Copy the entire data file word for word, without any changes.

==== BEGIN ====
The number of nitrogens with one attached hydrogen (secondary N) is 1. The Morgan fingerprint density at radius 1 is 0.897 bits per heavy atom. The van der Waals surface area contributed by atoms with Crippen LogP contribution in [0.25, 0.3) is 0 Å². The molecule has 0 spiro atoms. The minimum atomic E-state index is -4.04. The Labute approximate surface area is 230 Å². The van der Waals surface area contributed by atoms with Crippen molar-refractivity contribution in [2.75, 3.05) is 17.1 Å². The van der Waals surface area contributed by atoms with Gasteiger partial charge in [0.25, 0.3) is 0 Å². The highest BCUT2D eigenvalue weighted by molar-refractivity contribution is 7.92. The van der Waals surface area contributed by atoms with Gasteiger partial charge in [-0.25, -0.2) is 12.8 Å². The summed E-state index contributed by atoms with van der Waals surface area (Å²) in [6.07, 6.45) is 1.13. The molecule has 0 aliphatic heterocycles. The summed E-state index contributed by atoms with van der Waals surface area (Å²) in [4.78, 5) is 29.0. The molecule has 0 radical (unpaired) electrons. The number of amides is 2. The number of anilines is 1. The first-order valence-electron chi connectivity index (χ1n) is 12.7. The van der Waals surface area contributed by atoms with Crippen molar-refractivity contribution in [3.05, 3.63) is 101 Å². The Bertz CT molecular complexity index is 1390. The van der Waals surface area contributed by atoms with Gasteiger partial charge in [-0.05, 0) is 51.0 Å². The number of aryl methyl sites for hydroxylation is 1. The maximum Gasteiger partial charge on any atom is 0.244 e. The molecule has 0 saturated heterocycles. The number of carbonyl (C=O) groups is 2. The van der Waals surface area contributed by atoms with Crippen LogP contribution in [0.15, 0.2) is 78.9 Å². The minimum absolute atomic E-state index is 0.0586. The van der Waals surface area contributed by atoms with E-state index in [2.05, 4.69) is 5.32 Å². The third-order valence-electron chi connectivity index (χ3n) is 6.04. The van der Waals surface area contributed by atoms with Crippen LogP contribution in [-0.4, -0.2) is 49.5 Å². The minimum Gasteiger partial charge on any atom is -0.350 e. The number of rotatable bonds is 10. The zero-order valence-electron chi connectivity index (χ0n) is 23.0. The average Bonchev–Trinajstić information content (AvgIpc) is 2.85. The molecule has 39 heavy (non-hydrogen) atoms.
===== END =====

The number of nitrogens with one attached hydrogen (secondary N) is 1. The Morgan fingerprint density at radius 1 is 0.897 bits per heavy atom. The van der Waals surface area contributed by atoms with Crippen LogP contribution in [0.25, 0.3) is 0 Å². The molecule has 0 spiro atoms. The minimum atomic E-state index is -4.04. The Labute approximate surface area is 230 Å². The van der Waals surface area contributed by atoms with Crippen molar-refractivity contribution in [2.75, 3.05) is 17.1 Å². The van der Waals surface area contributed by atoms with Gasteiger partial charge in [0.25, 0.3) is 0 Å². The highest BCUT2D eigenvalue weighted by molar-refractivity contribution is 7.92. The van der Waals surface area contributed by atoms with Gasteiger partial charge in [-0.25, -0.2) is 12.8 Å². The summed E-state index contributed by atoms with van der Waals surface area (Å²) in [6.07, 6.45) is 1.13. The molecule has 0 aliphatic heterocycles. The summed E-state index contributed by atoms with van der Waals surface area (Å²) in [4.78, 5) is 29.0. The molecule has 0 radical (unpaired) electrons. The number of amides is 2. The number of anilines is 1. The first-order valence-electron chi connectivity index (χ1n) is 12.7. The van der Waals surface area contributed by atoms with Crippen molar-refractivity contribution in [3.05, 3.63) is 101 Å². The Bertz CT molecular complexity index is 1390. The van der Waals surface area contributed by atoms with Gasteiger partial charge in [-0.05, 0) is 51.0 Å². The number of aryl methyl sites for hydroxylation is 1. The maximum Gasteiger partial charge on any atom is 0.244 e. The molecule has 0 saturated heterocycles. The number of carbonyl (C=O) groups is 2. The van der Waals surface area contributed by atoms with Crippen LogP contribution in [0.15, 0.2) is 78.9 Å². The minimum absolute atomic E-state index is 0.0586. The van der Waals surface area contributed by atoms with E-state index in [2.05, 4.69) is 5.32 Å². The third-order valence-electron chi connectivity index (χ3n) is 6.04. The van der Waals surface area contributed by atoms with Crippen LogP contribution in [-0.4, -0.2) is 49.5 Å². The minimum Gasteiger partial charge on any atom is -0.350 e. The number of rotatable bonds is 10. The zero-order valence-electron chi connectivity index (χ0n) is 23.0. The average Bonchev–Trinajstić information content (AvgIpc) is 2.85. The molecule has 39 heavy (non-hydrogen) atoms.